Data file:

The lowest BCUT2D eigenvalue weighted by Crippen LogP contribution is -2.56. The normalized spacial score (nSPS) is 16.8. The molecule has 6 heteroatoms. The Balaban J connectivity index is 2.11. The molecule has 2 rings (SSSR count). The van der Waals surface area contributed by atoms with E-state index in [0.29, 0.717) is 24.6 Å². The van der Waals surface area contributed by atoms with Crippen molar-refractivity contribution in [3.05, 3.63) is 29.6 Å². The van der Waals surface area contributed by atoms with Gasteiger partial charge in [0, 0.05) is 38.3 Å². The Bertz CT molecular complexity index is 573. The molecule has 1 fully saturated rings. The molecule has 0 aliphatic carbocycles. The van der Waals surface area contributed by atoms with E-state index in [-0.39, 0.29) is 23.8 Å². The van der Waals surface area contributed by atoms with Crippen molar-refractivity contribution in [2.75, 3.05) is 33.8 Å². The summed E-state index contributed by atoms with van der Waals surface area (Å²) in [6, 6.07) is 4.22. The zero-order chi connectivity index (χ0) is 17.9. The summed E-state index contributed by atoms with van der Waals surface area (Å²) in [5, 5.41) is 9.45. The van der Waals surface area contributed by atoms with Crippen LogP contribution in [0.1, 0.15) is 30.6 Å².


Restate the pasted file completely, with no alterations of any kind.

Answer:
The lowest BCUT2D eigenvalue weighted by Crippen LogP contribution is -2.56. The normalized spacial score (nSPS) is 16.8. The molecule has 6 heteroatoms. The Balaban J connectivity index is 2.11. The molecule has 2 rings (SSSR count). The van der Waals surface area contributed by atoms with E-state index in [0.29, 0.717) is 24.6 Å². The van der Waals surface area contributed by atoms with Crippen molar-refractivity contribution in [3.05, 3.63) is 29.6 Å². The van der Waals surface area contributed by atoms with Gasteiger partial charge in [0, 0.05) is 38.3 Å². The Bertz CT molecular complexity index is 573. The molecule has 1 fully saturated rings. The molecule has 0 aliphatic carbocycles. The van der Waals surface area contributed by atoms with E-state index in [-0.39, 0.29) is 23.8 Å². The van der Waals surface area contributed by atoms with Crippen molar-refractivity contribution in [2.75, 3.05) is 33.8 Å². The summed E-state index contributed by atoms with van der Waals surface area (Å²) in [6, 6.07) is 4.22. The zero-order chi connectivity index (χ0) is 17.9. The summed E-state index contributed by atoms with van der Waals surface area (Å²) in [5, 5.41) is 9.45. The van der Waals surface area contributed by atoms with Crippen LogP contribution in [0.1, 0.15) is 30.6 Å².